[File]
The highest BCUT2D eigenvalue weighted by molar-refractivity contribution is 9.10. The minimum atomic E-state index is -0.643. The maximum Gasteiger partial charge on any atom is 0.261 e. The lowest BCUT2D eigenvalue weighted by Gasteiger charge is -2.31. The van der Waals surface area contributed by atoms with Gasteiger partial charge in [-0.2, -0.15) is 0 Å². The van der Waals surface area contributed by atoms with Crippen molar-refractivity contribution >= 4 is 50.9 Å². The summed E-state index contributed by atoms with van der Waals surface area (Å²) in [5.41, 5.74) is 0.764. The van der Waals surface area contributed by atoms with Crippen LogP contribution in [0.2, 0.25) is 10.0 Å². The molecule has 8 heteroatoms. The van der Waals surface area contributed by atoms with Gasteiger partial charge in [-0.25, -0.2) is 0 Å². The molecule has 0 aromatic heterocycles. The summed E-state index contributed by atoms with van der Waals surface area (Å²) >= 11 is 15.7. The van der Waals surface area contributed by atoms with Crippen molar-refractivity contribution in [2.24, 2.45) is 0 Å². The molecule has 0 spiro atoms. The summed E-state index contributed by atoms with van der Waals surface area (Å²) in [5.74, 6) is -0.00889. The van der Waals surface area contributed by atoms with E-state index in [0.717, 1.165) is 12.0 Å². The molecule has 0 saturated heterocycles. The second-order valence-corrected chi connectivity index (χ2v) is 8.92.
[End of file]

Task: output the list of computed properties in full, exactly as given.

The highest BCUT2D eigenvalue weighted by molar-refractivity contribution is 9.10. The minimum atomic E-state index is -0.643. The maximum Gasteiger partial charge on any atom is 0.261 e. The lowest BCUT2D eigenvalue weighted by Gasteiger charge is -2.31. The van der Waals surface area contributed by atoms with Gasteiger partial charge in [-0.2, -0.15) is 0 Å². The van der Waals surface area contributed by atoms with Crippen molar-refractivity contribution >= 4 is 50.9 Å². The summed E-state index contributed by atoms with van der Waals surface area (Å²) in [5.41, 5.74) is 0.764. The van der Waals surface area contributed by atoms with Crippen LogP contribution in [0.2, 0.25) is 10.0 Å². The molecule has 8 heteroatoms. The van der Waals surface area contributed by atoms with Gasteiger partial charge in [-0.25, -0.2) is 0 Å². The molecule has 0 aromatic heterocycles. The summed E-state index contributed by atoms with van der Waals surface area (Å²) >= 11 is 15.7. The van der Waals surface area contributed by atoms with Crippen molar-refractivity contribution in [2.24, 2.45) is 0 Å². The molecule has 0 spiro atoms. The summed E-state index contributed by atoms with van der Waals surface area (Å²) in [5.74, 6) is -0.00889. The van der Waals surface area contributed by atoms with E-state index in [0.717, 1.165) is 12.0 Å². The molecule has 0 saturated heterocycles. The second-order valence-corrected chi connectivity index (χ2v) is 8.92.